‘Electrocaloric’ heat pump could transform air conditioning

Discussion in 'Science' started by Bowerbird, Nov 21, 2023.

  1. Nonnie

    Nonnie Well-Known Member Past Donor

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    I'll go slower for you.

    In the UK, the majority of homes have gas boilers, the most common one being the combi boiler. Gas as in the vapour gas, not the liquid stuff known as petrol. Houses in the sticks tend to have oil boilers.

    Yes, they went deep, they dug a field out for the water that was pumped out, but not only that filled up, the muddy water ran down the village road. The house that had this originally installed ended up installing a gas boiler.

    The farmer was fed up that as soon as the power supplier to the heat pump was interrupted, it took it a day or two to get back up to speed, so he has both, air source heat pump and natural gas.

    It's cheaper to use/consume gas than electric, hence why my mates mother switched the air source heat pump off.

    Like I said, in the UK, stay clear of this crap technology until they can sort it, or if they can sort it. Just like EV's they're expensive unreliable junk.
     
  2. Mushroom

    Mushroom Well-Known Member

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    And what in the hell does any of that have to do with a heat pump?

    Sorry, you are absolutely confused and have absolutely no idea what you are talking about. Power supplier to a heat pump interrupted, and it took days to get it back?

    You obviously are not talking about a heat pump at all, I have absolutely no idea what in the hell you are talking about.
     
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  3. Nonnie

    Nonnie Well-Known Member Past Donor

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    Not too sure how behind the times America is, but in the UK, we have ground heat source pumps and air heat source pumps. The clue is in the name, they either extract the heat from the ground or air. Both are "heat source" pumps. With ground heat source pumps, the loop can be laid horizontally if you have sufficient land size, or you can bore down into the ground.

    When you bore down, you have to pressure pump the water out each time you add a tube, hence the amount of water.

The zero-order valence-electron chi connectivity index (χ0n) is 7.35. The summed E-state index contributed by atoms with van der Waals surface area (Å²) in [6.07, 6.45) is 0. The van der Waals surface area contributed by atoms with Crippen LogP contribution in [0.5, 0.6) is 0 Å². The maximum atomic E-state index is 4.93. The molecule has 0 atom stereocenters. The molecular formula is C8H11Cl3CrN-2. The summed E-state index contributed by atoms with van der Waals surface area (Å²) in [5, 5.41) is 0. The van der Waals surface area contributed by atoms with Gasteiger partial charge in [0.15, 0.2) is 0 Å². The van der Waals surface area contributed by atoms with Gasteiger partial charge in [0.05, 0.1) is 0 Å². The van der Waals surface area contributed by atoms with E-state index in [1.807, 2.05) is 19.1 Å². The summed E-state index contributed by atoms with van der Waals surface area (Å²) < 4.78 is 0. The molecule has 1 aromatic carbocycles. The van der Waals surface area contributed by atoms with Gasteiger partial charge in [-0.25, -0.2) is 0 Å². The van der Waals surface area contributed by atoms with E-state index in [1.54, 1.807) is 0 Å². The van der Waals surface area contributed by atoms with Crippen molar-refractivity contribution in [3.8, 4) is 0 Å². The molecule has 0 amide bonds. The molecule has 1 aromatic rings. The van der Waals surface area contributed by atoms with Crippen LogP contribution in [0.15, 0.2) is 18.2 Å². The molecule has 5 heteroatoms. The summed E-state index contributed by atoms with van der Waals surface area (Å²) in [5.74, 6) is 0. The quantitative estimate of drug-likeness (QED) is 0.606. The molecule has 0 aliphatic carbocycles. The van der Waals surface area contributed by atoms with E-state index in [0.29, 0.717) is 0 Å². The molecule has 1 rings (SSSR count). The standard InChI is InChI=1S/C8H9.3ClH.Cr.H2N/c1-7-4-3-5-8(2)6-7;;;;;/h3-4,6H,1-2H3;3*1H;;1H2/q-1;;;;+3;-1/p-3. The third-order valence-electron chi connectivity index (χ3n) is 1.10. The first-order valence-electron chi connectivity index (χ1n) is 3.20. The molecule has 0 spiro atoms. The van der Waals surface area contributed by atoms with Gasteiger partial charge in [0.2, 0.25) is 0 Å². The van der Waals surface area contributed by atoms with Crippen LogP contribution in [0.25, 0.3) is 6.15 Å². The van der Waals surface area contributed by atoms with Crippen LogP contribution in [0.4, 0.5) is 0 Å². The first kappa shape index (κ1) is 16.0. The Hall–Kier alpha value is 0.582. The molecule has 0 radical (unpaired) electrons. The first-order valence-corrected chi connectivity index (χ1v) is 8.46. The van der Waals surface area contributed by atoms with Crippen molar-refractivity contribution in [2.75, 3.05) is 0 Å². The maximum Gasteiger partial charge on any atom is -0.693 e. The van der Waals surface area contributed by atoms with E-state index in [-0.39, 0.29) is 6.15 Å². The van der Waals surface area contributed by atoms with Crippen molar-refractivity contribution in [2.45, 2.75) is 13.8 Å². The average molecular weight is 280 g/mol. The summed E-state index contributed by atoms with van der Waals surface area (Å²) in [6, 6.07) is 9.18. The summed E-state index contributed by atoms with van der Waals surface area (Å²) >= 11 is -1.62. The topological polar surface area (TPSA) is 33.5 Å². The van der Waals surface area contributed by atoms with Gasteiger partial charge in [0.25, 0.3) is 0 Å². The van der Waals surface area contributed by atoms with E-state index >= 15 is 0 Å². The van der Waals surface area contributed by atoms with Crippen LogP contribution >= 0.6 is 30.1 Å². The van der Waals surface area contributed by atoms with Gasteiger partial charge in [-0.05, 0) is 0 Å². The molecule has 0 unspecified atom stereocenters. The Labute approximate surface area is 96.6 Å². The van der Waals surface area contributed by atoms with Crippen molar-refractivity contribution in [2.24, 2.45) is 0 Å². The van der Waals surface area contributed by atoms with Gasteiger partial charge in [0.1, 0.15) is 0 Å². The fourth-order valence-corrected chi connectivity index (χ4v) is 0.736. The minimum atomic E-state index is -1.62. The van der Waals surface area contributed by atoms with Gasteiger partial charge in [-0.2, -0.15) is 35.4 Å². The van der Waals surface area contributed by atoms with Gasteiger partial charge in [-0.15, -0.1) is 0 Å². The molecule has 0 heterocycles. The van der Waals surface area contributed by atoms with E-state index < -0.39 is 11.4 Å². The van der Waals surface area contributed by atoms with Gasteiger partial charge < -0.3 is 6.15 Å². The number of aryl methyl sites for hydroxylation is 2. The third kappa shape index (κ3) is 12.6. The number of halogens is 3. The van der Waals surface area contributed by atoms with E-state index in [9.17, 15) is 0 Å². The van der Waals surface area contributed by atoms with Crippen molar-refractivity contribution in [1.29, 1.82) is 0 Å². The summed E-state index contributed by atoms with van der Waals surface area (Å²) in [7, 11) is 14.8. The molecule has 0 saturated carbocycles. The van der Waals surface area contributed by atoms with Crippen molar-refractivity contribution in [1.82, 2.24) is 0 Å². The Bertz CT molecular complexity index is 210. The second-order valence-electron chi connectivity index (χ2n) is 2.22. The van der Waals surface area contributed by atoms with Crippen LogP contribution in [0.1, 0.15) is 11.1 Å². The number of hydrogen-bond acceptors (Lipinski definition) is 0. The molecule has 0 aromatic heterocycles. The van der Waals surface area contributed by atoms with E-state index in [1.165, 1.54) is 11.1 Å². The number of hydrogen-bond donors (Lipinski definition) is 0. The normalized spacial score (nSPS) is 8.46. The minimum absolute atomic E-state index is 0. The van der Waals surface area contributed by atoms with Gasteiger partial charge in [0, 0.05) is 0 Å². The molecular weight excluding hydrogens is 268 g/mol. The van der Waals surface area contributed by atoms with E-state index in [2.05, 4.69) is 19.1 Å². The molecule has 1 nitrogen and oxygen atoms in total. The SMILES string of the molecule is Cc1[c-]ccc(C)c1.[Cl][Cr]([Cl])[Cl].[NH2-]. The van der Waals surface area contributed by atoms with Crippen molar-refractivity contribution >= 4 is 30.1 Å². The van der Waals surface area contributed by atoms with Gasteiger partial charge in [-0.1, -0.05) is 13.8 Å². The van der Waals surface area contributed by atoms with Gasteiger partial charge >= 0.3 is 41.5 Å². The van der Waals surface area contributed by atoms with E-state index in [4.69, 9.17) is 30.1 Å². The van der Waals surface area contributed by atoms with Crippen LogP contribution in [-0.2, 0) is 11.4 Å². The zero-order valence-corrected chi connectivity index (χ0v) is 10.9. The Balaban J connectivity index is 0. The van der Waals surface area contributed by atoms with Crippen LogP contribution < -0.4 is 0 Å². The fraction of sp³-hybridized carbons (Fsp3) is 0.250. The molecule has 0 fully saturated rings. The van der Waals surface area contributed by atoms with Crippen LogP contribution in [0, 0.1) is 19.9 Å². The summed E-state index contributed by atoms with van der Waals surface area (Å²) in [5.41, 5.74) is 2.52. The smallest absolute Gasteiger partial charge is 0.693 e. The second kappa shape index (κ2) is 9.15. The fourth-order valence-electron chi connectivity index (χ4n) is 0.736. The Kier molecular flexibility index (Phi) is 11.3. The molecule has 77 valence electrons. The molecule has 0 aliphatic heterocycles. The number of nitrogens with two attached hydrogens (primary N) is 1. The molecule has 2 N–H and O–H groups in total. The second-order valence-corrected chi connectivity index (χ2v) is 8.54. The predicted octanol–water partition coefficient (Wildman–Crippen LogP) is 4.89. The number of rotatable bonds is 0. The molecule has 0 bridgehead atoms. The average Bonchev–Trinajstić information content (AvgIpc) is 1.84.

Did you not know??
     
    Last edited: Dec 19, 2023
  4. Mushroom

    Mushroom Well-Known Member

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    And that is not what this is, so you are as I said talking about something completely different and does not apply to this discussion at all.
     
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  5. Jack Hays

    Jack Hays Well-Known Member Donor

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  6. Polydectes

    Polydectes Well-Known Member

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    Heat pumps are one of those things that are best suited for certain type of environment. If you're in a climate where a resistance electric heater is enough then a heat pump will suffice and be more efficient. If you have a furnace I don't think it will be.

    Essentially every air conditioner is a heat pump. On an AC unit the heater part is typically the outside unit. This unit produces heat and it's just dissipated.
     
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  7. Jack Hays

    Jack Hays Well-Known Member Donor

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  8. 557

    557 Well-Known Member

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    I have an air source heat pump in one house. It works fine. The resistance supplement kicks on sometimes when temps fall below -10°F. How the structure is insulated has a lot to do with whether or not an electric heat pump can keep a structure heated.

    A family member (farmer) has a ground source heat pump. Has had it for at least 20 years. Works great. Very efficient. If the UK is having problems with such tech you are WAY behind the US. It sounds like your well drillers are incompetent. Wells for domestic water, heat pumps, and large diameter wells for irrigation are routinely drilled here and water never leaves the property where drilling occurs (unless it’s desired).
     

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